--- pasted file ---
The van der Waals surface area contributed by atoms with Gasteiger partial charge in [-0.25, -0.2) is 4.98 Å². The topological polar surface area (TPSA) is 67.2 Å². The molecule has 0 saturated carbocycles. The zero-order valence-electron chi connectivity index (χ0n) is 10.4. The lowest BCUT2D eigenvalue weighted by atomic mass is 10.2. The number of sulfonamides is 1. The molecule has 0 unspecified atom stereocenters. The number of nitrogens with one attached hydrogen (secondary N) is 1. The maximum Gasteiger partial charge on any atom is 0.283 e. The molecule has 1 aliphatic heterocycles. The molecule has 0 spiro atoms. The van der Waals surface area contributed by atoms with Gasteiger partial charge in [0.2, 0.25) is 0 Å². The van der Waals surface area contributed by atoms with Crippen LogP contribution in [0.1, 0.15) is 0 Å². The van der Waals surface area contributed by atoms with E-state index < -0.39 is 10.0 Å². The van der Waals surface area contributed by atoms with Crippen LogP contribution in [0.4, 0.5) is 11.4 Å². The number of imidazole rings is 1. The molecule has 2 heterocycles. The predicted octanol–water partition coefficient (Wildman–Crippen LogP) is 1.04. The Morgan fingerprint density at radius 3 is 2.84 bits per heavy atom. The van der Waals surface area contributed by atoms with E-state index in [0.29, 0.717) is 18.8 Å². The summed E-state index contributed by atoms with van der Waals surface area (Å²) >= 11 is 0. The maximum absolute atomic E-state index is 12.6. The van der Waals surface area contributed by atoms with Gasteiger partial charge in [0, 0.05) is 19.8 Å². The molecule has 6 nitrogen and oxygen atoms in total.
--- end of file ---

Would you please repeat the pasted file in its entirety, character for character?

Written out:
The van der Waals surface area contributed by atoms with Gasteiger partial charge in [-0.25, -0.2) is 4.98 Å². The topological polar surface area (TPSA) is 67.2 Å². The molecule has 0 saturated carbocycles. The zero-order valence-electron chi connectivity index (χ0n) is 10.4. The lowest BCUT2D eigenvalue weighted by atomic mass is 10.2. The number of sulfonamides is 1. The molecule has 0 unspecified atom stereocenters. The number of nitrogens with one attached hydrogen (secondary N) is 1. The maximum Gasteiger partial charge on any atom is 0.283 e. The molecule has 1 aliphatic heterocycles. The molecule has 0 spiro atoms. The van der Waals surface area contributed by atoms with Gasteiger partial charge in [0.2, 0.25) is 0 Å². The van der Waals surface area contributed by atoms with Crippen LogP contribution in [0.1, 0.15) is 0 Å². The van der Waals surface area contributed by atoms with E-state index < -0.39 is 10.0 Å². The van der Waals surface area contributed by atoms with Crippen LogP contribution in [0.4, 0.5) is 11.4 Å². The number of imidazole rings is 1. The molecule has 2 heterocycles. The predicted octanol–water partition coefficient (Wildman–Crippen LogP) is 1.04. The Morgan fingerprint density at radius 3 is 2.84 bits per heavy atom. The van der Waals surface area contributed by atoms with E-state index in [0.29, 0.717) is 18.8 Å². The summed E-state index contributed by atoms with van der Waals surface area (Å²) >= 11 is 0. The maximum absolute atomic E-state index is 12.6. The van der Waals surface area contributed by atoms with Gasteiger partial charge in [0, 0.05) is 19.8 Å². The molecule has 6 nitrogen and oxygen atoms in total.